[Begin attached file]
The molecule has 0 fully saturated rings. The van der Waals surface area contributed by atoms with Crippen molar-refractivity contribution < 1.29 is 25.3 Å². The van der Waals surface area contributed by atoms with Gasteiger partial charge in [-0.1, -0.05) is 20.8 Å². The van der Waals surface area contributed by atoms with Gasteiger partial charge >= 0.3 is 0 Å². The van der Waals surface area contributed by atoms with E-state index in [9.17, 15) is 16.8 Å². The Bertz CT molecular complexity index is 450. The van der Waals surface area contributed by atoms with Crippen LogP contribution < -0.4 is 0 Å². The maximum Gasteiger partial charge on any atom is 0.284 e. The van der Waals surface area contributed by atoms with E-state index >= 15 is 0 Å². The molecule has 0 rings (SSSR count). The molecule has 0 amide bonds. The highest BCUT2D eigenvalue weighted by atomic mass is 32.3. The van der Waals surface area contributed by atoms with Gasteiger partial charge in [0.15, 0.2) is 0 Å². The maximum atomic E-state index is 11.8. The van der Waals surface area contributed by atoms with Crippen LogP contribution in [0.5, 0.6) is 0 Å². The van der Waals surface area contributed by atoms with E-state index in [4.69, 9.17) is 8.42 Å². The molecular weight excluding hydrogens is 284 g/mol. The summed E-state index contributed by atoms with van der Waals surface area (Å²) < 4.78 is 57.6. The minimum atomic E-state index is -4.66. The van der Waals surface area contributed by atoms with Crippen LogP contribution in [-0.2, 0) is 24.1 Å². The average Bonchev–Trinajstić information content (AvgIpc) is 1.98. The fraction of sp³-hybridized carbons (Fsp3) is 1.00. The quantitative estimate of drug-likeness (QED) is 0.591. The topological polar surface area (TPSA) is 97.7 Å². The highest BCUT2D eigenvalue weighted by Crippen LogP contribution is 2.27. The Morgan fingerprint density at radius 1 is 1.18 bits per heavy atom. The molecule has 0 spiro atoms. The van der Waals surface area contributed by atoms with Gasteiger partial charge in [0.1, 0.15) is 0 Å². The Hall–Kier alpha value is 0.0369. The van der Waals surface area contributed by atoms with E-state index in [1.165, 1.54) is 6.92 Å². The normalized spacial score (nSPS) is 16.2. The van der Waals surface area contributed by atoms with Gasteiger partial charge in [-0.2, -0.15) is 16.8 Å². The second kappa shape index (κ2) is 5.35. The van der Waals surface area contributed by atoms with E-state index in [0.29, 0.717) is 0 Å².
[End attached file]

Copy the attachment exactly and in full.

The molecule has 0 fully saturated rings. The van der Waals surface area contributed by atoms with Crippen molar-refractivity contribution < 1.29 is 25.3 Å². The van der Waals surface area contributed by atoms with Gasteiger partial charge in [-0.1, -0.05) is 20.8 Å². The van der Waals surface area contributed by atoms with Gasteiger partial charge >= 0.3 is 0 Å². The van der Waals surface area contributed by atoms with E-state index in [9.17, 15) is 16.8 Å². The Bertz CT molecular complexity index is 450. The van der Waals surface area contributed by atoms with Crippen LogP contribution < -0.4 is 0 Å². The maximum Gasteiger partial charge on any atom is 0.284 e. The van der Waals surface area contributed by atoms with E-state index >= 15 is 0 Å². The molecule has 0 rings (SSSR count). The molecule has 0 amide bonds. The highest BCUT2D eigenvalue weighted by atomic mass is 32.3. The van der Waals surface area contributed by atoms with Gasteiger partial charge in [0.15, 0.2) is 0 Å². The maximum atomic E-state index is 11.8. The van der Waals surface area contributed by atoms with Crippen LogP contribution in [0.5, 0.6) is 0 Å². The van der Waals surface area contributed by atoms with E-state index in [4.69, 9.17) is 8.42 Å². The molecular weight excluding hydrogens is 284 g/mol. The summed E-state index contributed by atoms with van der Waals surface area (Å²) < 4.78 is 57.6. The minimum atomic E-state index is -4.66. The van der Waals surface area contributed by atoms with Crippen LogP contribution in [-0.2, 0) is 24.1 Å². The average Bonchev–Trinajstić information content (AvgIpc) is 1.98. The fraction of sp³-hybridized carbons (Fsp3) is 1.00. The quantitative estimate of drug-likeness (QED) is 0.591. The topological polar surface area (TPSA) is 97.7 Å². The highest BCUT2D eigenvalue weighted by Crippen LogP contribution is 2.27. The Morgan fingerprint density at radius 1 is 1.18 bits per heavy atom. The molecule has 0 spiro atoms. The van der Waals surface area contributed by atoms with Gasteiger partial charge in [0.1, 0.15) is 0 Å². The Hall–Kier alpha value is 0.0369. The van der Waals surface area contributed by atoms with E-state index in [1.165, 1.54) is 6.92 Å². The normalized spacial score (nSPS) is 16.2. The van der Waals surface area contributed by atoms with Gasteiger partial charge in [-0.2, -0.15) is 16.8 Å². The second kappa shape index (κ2) is 5.35. The van der Waals surface area contributed by atoms with E-state index in [0.29, 0.717) is 0 Å².